20 September 2010

Stories from 20 September 2010

India: The Greed For A Baby Boy

  20 September 2010

AmreekanDesi shares a bizarre news where a mother's claim on a baby boy born within a few minutes of the delivery of her baby girl was turned down after DNA test. This shows the desire for male child by many Indian mothers.

Venezuela: Using Crowdsourcing to Report on Elections

  20 September 2010

Through video, pictures and links, citizens can report on any event or incident related to the upcoming September 26 elections in Venezuela thanks to Dale Poder A Tu Voto [es] (Give your vote power), a site modeled after Ushahidi. The site uses crowdsourcing to promote transparency, participation and education.

Pakistan: The Economics Of The Electronic Media

  20 September 2010

“Pakistani media’s financial shortfall is compensated either by mysterious sources or the electronic-media bubble is heading for a big burst” opines Riaz ul Hassan at Cafe Pyala, in his analysis of the economics of the electronic media of Pakistan.

India: Wither Kashmir? Or Is Reconciliation Possible?

  20 September 2010

The Indian central government has sent a fact-finding delegation including lawmakers from all major political parties to mitigate the bloodshed and tensions in the Jammu and Kashmir region. The Indian blogosphere has finally woken up on this issue and bloggers are sharing messages of hope, reconciliation, integrity and peace.

Lebanon: “The City that Never Sleeps”

  20 September 2010

“I felt safer than I had ever done in London, a city that has one CCTV for every twenty or so people, a city that stands as a beacon of Western capitalism and success. The West was wrong, I thought. This country no longer deserved a reputation of violence and...

Lebanon: Remembering Sabra and Shatila

  20 September 2010

“‘History is written by the victors’ wrote Winston Churchill. We emerged from civil war with a slogan of exhaustion: ‘No victor, no vanquished.’ How do we write our history? We don't know,” concludes Oussama Hayek in a post about his memories and thoughts on the Sabra and Shatila Palestinian Camps Massacres which...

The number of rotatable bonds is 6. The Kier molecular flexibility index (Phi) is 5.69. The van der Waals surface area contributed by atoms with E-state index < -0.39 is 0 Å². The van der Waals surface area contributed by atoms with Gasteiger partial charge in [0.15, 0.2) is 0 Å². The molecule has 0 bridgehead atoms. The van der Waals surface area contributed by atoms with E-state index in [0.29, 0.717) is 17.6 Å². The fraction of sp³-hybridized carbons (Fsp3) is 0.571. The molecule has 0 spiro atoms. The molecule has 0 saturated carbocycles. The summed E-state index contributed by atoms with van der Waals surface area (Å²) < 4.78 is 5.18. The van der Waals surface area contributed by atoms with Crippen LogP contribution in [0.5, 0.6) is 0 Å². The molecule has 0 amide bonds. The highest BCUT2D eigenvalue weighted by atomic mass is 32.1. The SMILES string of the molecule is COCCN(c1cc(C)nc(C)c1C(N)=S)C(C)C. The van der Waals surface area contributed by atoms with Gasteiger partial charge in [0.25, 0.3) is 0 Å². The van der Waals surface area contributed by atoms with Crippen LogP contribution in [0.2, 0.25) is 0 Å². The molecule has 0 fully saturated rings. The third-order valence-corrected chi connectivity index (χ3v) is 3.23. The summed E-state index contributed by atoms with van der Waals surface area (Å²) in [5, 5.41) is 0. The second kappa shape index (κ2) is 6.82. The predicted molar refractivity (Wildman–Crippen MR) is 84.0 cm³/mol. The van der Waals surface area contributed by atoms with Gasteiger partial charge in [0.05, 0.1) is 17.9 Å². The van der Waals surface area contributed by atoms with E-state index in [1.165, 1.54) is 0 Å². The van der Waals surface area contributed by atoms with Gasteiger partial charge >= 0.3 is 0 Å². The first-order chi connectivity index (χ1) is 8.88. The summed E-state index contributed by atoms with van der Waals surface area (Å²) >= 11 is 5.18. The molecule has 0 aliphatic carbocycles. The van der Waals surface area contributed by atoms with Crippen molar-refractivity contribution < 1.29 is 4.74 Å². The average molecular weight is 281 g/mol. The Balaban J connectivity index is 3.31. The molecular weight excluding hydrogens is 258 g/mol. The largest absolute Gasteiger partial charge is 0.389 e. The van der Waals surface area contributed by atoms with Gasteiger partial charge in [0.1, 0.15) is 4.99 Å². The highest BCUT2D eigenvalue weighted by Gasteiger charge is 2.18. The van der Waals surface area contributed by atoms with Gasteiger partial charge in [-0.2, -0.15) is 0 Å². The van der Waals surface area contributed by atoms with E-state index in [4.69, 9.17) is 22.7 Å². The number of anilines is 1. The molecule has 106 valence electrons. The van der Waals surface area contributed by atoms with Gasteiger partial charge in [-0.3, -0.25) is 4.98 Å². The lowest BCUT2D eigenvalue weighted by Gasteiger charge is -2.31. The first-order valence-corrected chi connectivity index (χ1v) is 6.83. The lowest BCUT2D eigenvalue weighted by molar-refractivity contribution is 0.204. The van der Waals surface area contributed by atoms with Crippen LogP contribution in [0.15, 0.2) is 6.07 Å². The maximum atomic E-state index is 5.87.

Lebanon: Websites of Political Parties

  20 September 2010

Since September 1, 2010, The Oak of the South (Ar) began reviewing the websites of the various political parties in Lebanon. Each review includes the evaluation of the content, accessibility, general design, etc. Links to the posts are indexed here.

Lebanon: “Freak Marriages”

  20 September 2010

“… if you guessed they seen each other’s pictures on Facebook, liked each other and set a date for a wedding, you guessed right!” reports BeirutiAdventures about the “quick, rushed and weird marriage” of an acquaintance.

Bermuda: Battling Hurricane Igor

  20 September 2010

Remaining true to its most famous namesake, Hurricane Igor has, thus far, been the biggest and strongest storm of the 2010 Atlantic Hurricane Season, battering the tiny island of Bermuda even as it maintains its course towards Newfoundland, Canada. A handful of Bermudian bloggers managed to get information out in the midst of the barrage…

South Korea: Pulling Out Four Teeth to Evade Military Obligation

  20 September 2010

Pulling out one's own teeth is considered one of the most gruesome and painful acts one can do onto oneself. In South Korea, where military service is mandatory, an allegation that a Korean singer had pulled out at least four healthy teeth in order to avoid conscription has dominated the headlines for several weeks now.

South Africa: Thou Shall Not Burn the Bible

  20 September 2010

A South African businessman and law student Mohammed Vawda planned to burn the Bible on September 11, 2010 in Johannersburg central business district. He claims that he was enraged by pastor Terry Jones who wanted to burn the Koran in the United States of America. The South African High Court stopped Mohammed from setting the Bible on fire arguing that the act was an insult to all religions. The ruling has receive mixed reactions from bloggers.

Sao Tome & Principe: Reflections of a Foreign Teacher

  20 September 2010

Raphaela Nazaré reflects about her experience as a Brazilian teacher in Sao Tome and Principe. She says that although the students are more disciplined than what she had seen in Brazil, the ferule is still a practice in Saotomean schools. Raphaela wonders if “this type of educational regime is valid...

St. Vincent & the Grenadines: Quality Control

  20 September 2010

“Where is our truth regulator? Where is the person or the persons concerned with demanding the maintenance of some standard of quality among our leaders?”: Discuss SVG is seriously considering not voting.

Receive great stories from around the world directly in your inbox.

Sign up to receive the best of Global Voices!

Submitted addresses will be confirmed by email, and used only to keep you up to date about Global Voices and our mission. See our Privacy Policy for details.

Newsletter powered by Mailchimp (Privacy Policy and Terms).

* = required field
Email Frequency

No thanks, show me the site